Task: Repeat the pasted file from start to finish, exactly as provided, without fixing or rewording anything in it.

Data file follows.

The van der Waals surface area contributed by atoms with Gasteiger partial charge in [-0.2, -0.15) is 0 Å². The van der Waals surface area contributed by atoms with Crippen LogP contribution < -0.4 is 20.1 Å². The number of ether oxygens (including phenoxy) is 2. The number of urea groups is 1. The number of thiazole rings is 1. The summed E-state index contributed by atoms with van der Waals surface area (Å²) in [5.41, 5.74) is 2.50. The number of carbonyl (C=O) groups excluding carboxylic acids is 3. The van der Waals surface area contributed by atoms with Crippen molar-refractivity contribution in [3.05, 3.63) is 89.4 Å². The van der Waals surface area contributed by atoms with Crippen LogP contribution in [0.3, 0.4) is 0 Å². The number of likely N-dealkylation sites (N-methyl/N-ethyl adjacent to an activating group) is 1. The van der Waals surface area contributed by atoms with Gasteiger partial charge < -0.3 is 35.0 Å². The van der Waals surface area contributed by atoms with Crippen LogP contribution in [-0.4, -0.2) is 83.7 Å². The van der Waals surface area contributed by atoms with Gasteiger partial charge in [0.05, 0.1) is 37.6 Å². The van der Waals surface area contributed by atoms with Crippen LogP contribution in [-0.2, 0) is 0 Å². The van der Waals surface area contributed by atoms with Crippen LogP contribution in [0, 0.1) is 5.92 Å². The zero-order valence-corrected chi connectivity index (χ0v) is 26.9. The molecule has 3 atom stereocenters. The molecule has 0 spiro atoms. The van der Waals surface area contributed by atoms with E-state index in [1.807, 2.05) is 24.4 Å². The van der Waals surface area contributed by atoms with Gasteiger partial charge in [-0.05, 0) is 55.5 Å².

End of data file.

The van der Waals surface area contributed by atoms with Gasteiger partial charge in [-0.2, -0.15) is 0 Å². The van der Waals surface area contributed by atoms with Crippen LogP contribution < -0.4 is 20.1 Å². The number of ether oxygens (including phenoxy) is 2. The number of urea groups is 1. The number of thiazole rings is 1. The summed E-state index contributed by atoms with van der Waals surface area (Å²) in [5.41, 5.74) is 2.50. The number of carbonyl (C=O) groups excluding carboxylic acids is 3. The van der Waals surface area contributed by atoms with Crippen molar-refractivity contribution in [3.05, 3.63) is 89.4 Å². The van der Waals surface area contributed by atoms with Crippen LogP contribution in [0.3, 0.4) is 0 Å². The number of likely N-dealkylation sites (N-methyl/N-ethyl adjacent to an activating group) is 1. The van der Waals surface area contributed by atoms with Gasteiger partial charge < -0.3 is 35.0 Å². The van der Waals surface area contributed by atoms with Crippen LogP contribution in [-0.4, -0.2) is 83.7 Å². The van der Waals surface area contributed by atoms with Gasteiger partial charge in [0.05, 0.1) is 37.6 Å². The van der Waals surface area contributed by atoms with Crippen LogP contribution in [-0.2, 0) is 0 Å². The van der Waals surface area contributed by atoms with Crippen LogP contribution in [0, 0.1) is 5.92 Å². The zero-order valence-corrected chi connectivity index (χ0v) is 26.9. The molecule has 3 atom stereocenters. The molecule has 0 spiro atoms. The van der Waals surface area contributed by atoms with E-state index in [1.807, 2.05) is 24.4 Å². The van der Waals surface area contributed by atoms with Gasteiger partial charge in [-0.05, 0) is 55.5 Å².